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"Supply chain and procurement leaders need to ensure supply chains are fit for the future by moving closer to the customer and becoming more agile."

Tim Lawrence, PA Supply chain expert

Raising agility in the supply chain - creating greater supply flexibility by getting closer to customers

The return to growth is having a profound impact on the supply chains of many organisations particularly as economic recovery is proving to be both highly unpredictable and highly variable by geography and sector. The return to growth means a profound impact on the supply chains of many organisations.

To tackle this, supply chain and procurement leaders need to develop more agile supply chains. They can raise agility in the supply chain by focusing on three distinct areas:

1. Introduce flexibility to the supply chain and collaborate with suppliers to fulfil demand

There is no doubt about the key role of the supply chain in creating real business value: producing and delivering quality products and services on a global scale, whilst fulfilling customer demands is more challenging than ever. Introducing supply chain flexibility across the end-to-end supply chain requires closer relationships with customers and suppliers enabled with better information and product flows.

2. Be creative and take difficult decisions with partners to free up cash

Although the benefits of cost reduction programmes are clear, organisations still need to maintain 'business as usual' whilst restructuring. It is here that many businesses hit a brick wall; access to credit from cautious banks is still limited so some organisations’ ability to raise critical funds for research and development are limited too.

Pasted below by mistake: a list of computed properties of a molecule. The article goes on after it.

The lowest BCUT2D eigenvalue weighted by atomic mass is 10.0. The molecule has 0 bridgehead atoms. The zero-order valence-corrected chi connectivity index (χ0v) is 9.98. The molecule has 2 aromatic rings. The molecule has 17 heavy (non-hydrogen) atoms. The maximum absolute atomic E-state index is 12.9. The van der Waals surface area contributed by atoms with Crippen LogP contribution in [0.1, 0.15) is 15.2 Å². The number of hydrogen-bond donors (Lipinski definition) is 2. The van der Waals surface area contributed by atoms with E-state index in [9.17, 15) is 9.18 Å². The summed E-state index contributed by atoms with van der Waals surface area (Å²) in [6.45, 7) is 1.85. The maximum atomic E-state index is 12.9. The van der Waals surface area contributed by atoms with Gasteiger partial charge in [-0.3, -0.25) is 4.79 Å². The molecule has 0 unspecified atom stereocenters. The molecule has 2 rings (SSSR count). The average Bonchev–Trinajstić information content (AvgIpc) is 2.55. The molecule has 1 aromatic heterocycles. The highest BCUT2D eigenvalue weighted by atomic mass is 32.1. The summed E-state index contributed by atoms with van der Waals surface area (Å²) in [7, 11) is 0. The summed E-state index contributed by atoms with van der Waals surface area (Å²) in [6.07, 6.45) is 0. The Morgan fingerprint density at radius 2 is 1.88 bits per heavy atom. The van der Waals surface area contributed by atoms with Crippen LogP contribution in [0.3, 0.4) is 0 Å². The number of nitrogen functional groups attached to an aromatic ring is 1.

Organisations have often taken an insular approach to releasing cash, such as reducing their inventories or changing payment terms. However, these strategies have wider reaching effects on the end to end supply chain. Taking a more inclusive and creative approach, increasingly, organisations are increasingly placing cash management on the executive agenda and looking to the whole supply chain and placing collaborative procurement and technology at the heart of the solution.

3. Get closer to suppliers through proactive risk management

Despite the fragile recovery, many businesses are still exposed to reduced revenues and increased commodity prices, coupled with a weakened supplier network. As uncertain growth returns, a key element for an agile supply chain will be to proactively manage supply chain risk by moving closer to suppliers.

Agility will be key to the fitness and success of future supply chains

In the current environment, supply chain and procurement leaders need to develop supply chains that are closer to the customer and more agile. Companies can increase agility by creating greater supply flexibility, getting closer to customers to release cash and getting closer to key suppliers to manage risk. Organisations have to look beyond survival and find ways to grow. This is challenging given that demand and supply markets have changed but now is the time to re-enforce the position of the supply chain function as one of the key sources of value creation.

To find out how PA can help you secure the benefits of a more agile supply chain, contact us now.

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